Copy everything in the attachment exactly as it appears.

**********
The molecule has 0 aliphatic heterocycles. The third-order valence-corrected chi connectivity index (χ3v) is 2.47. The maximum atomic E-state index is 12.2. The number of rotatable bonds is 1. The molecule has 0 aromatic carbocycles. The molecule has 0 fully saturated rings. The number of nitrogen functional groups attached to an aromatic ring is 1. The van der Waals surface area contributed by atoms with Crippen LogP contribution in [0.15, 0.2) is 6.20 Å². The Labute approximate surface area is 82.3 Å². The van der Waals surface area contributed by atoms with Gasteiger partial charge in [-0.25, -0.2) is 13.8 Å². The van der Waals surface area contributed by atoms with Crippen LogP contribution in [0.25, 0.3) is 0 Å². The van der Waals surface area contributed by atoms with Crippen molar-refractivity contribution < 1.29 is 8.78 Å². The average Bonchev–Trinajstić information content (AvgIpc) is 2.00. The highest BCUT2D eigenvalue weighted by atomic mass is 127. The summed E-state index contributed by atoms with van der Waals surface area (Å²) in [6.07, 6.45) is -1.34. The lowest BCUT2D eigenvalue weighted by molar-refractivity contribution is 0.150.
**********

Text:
The molecule has 0 aliphatic heterocycles. The third-order valence-corrected chi connectivity index (χ3v) is 2.47. The maximum atomic E-state index is 12.2. The number of rotatable bonds is 1. The molecule has 0 aromatic carbocycles. The molecule has 0 fully saturated rings. The number of nitrogen functional groups attached to an aromatic ring is 1. The van der Waals surface area contributed by atoms with Crippen LogP contribution in [0.15, 0.2) is 6.20 Å². The Labute approximate surface area is 82.3 Å². The van der Waals surface area contributed by atoms with Gasteiger partial charge in [-0.25, -0.2) is 13.8 Å². The van der Waals surface area contributed by atoms with Crippen LogP contribution in [0.25, 0.3) is 0 Å². The van der Waals surface area contributed by atoms with Crippen molar-refractivity contribution < 1.29 is 8.78 Å². The average Bonchev–Trinajstić information content (AvgIpc) is 2.00. The highest BCUT2D eigenvalue weighted by atomic mass is 127. The summed E-state index contributed by atoms with van der Waals surface area (Å²) in [6.07, 6.45) is -1.34. The lowest BCUT2D eigenvalue weighted by molar-refractivity contribution is 0.150.